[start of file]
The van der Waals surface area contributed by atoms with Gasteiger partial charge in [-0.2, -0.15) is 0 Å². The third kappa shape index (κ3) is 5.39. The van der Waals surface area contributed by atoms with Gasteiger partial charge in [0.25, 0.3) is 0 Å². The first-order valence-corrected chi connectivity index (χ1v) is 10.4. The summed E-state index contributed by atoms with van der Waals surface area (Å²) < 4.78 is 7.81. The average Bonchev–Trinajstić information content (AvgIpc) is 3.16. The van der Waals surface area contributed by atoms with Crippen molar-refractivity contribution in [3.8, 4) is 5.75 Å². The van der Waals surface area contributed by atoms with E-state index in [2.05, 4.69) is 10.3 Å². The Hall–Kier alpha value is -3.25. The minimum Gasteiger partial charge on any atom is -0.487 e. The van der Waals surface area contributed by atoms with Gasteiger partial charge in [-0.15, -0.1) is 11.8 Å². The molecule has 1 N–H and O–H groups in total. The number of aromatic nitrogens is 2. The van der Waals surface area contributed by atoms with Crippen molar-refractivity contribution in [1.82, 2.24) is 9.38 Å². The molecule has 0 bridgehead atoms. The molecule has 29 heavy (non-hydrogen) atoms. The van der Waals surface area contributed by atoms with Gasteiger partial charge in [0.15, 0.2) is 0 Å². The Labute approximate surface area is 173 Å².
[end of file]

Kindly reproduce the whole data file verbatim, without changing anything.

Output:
The van der Waals surface area contributed by atoms with Gasteiger partial charge in [-0.2, -0.15) is 0 Å². The third kappa shape index (κ3) is 5.39. The van der Waals surface area contributed by atoms with Gasteiger partial charge in [0.25, 0.3) is 0 Å². The first-order valence-corrected chi connectivity index (χ1v) is 10.4. The summed E-state index contributed by atoms with van der Waals surface area (Å²) < 4.78 is 7.81. The average Bonchev–Trinajstić information content (AvgIpc) is 3.16. The van der Waals surface area contributed by atoms with Crippen molar-refractivity contribution in [3.8, 4) is 5.75 Å². The van der Waals surface area contributed by atoms with E-state index in [2.05, 4.69) is 10.3 Å². The Hall–Kier alpha value is -3.25. The minimum Gasteiger partial charge on any atom is -0.487 e. The van der Waals surface area contributed by atoms with Gasteiger partial charge in [-0.15, -0.1) is 11.8 Å². The molecule has 1 N–H and O–H groups in total. The number of aromatic nitrogens is 2. The van der Waals surface area contributed by atoms with Crippen molar-refractivity contribution in [1.82, 2.24) is 9.38 Å². The molecule has 0 bridgehead atoms. The molecule has 29 heavy (non-hydrogen) atoms. The van der Waals surface area contributed by atoms with Gasteiger partial charge in [0.15, 0.2) is 0 Å². The Labute approximate surface area is 173 Å².